Look Christmas lights! Oh wait, that's police cars

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By Chris Festo

Ah, the holidays. the food, the family. the friends, the fighting. Wait. What?

I went to the Toys R Us in Gainesville this past Thursday as their sales started at midnight, thinking that I would rather stay up late than get up early.

I left the house around 10 p.m. and arrived at about 10:30. I was actually shocked by the line that was already there. I was standing about 100 yards from the entrance to the store, and within about 10 minutes there were about 20 people added behind me.

There isn't much to do standing in a line for an hour and a half, but talk to the other sad and cold people who make up the line.

A group of ladies next to me were discussing a major sale that was being held. Diapers for $5 a box. The diapers were limited to six boxes per person. So among the four of them they were getting 24 boxes. There were four ladies, and a gentleman named "Hank" who was the cart-man. His job was to stand around in the store and the ladies would bring the items to him and put them in the cart.

The leader of the women was one of the most organized people I had ever seen. She had notebooks, maps, coupon holders, the works. As she sat there studying the map she dictated the orders of where to go and what to get. They were also looking at getting numerous other items and had relatives standing at other stores, so they could do price checking on the spot and get the best deal possible.

There was a catch to all of this though. The store opened at midnight. This is true. However, that was only half of the sale; the other half didn't start until five with stuff still having to be carted out to the sales floor.

The women had stuff from both sales so they had to stay in the store for five hours. About 11:30 the crowd was ready to get their shopping on and was starting to stir. The line now stretched to the Chinese restaurant at the other end of the Oaks Mall Plaza.

A local pizza store came by and was selling pizzas to those in line, and four teenagers took it upon themselves to sell hot chocolate for a dollar a cup. Capitalism is alive and well, my friends.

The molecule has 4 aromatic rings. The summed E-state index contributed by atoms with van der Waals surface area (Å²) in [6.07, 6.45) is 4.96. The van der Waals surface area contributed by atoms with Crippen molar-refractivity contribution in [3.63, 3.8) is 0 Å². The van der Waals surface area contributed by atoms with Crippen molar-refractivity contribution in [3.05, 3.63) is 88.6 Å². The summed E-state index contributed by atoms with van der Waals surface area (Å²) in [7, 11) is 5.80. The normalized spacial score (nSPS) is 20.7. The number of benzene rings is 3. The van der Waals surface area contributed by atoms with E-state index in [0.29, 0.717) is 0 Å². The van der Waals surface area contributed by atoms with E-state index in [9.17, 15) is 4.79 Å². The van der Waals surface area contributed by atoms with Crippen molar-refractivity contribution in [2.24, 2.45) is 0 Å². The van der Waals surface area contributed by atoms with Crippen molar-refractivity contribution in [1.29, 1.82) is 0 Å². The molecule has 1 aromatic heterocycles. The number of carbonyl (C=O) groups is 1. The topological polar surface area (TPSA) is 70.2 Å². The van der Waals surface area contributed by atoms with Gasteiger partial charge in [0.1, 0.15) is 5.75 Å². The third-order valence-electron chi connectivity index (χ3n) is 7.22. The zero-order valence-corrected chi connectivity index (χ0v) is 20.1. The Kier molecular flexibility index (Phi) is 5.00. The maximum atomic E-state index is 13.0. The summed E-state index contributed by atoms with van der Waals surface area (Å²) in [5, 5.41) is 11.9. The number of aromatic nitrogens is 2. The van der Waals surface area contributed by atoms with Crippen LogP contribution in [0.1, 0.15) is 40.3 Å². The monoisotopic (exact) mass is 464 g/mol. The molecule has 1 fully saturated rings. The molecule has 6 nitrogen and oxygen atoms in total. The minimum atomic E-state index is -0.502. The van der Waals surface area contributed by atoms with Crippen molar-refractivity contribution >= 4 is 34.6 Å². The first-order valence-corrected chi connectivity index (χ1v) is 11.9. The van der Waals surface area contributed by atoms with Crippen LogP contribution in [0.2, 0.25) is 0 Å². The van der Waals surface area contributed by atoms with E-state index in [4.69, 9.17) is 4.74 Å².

Having now stood in line for an hour and a half, the line started moving and people started getting excited. Taking five steps we stop....ummmm wait a minute....We're supposed to be in the store now.... what's going on?

Then one by one, nine police cars come roaring up. People took the chance and left their spaces in line to see what the commotion was.

At my angle I was unable to see and didn't want to waste my hour and half of standing in line to go see.

Word spread like wild fire as people came running back to get in line that a man had tried to skip in line and another wouldn't let him. A pushing match started, which turned into a fight and to help stem the riot all the cops came to break it up. The line finally started moving again about 12:20 and we were all herded through the doors like cattle.

It was a mad house in there. The way it was laid out wasn't the most optimum, but I think even employees were surprised by how many people showed up.

So there we were, all shoving and cutting in line so we could get the best (and cheapest) toys for our children.

Struggling to go down the aisles, I noticed one of the diaper ladies with 24 boxes of diapers around her waiting for the cart-man.

I decided to not take a cart as it would be almost impossible to move around once inside, so I was carrying all the gifts I wanted to bestow upon my daughter.

I was looking for the check-out line when I realized that I had forgotten something. Sigh . . .

I had to turn around and fight against the stream of people. When I finally got to where the item was, they were all sold out. DANG.

So I just started with the flow back to the front of the store. Then I noticed where the check-out line was. The line was about an hour and a half long. So I took the items I had, and set them on a shelf.

I walked up to a man who worked there and said, "Sir, how do I escape this mad house?" He opened a part of the makeshift wall and let me free.

As I walked out of the store, there were still people standing in line to go in. As I drove home I was wondering whatever happened to poor Hank.

I arrived home around 1:30 and got into my warm bed, closed my eyes and went to sleep thinking that I wouldn't wake up till 10. Five hours later the stupid alarm went off.


Chris Festo is the graphic designer for the Williston Pioneer. Contact him at ads@willistonpioneer.com.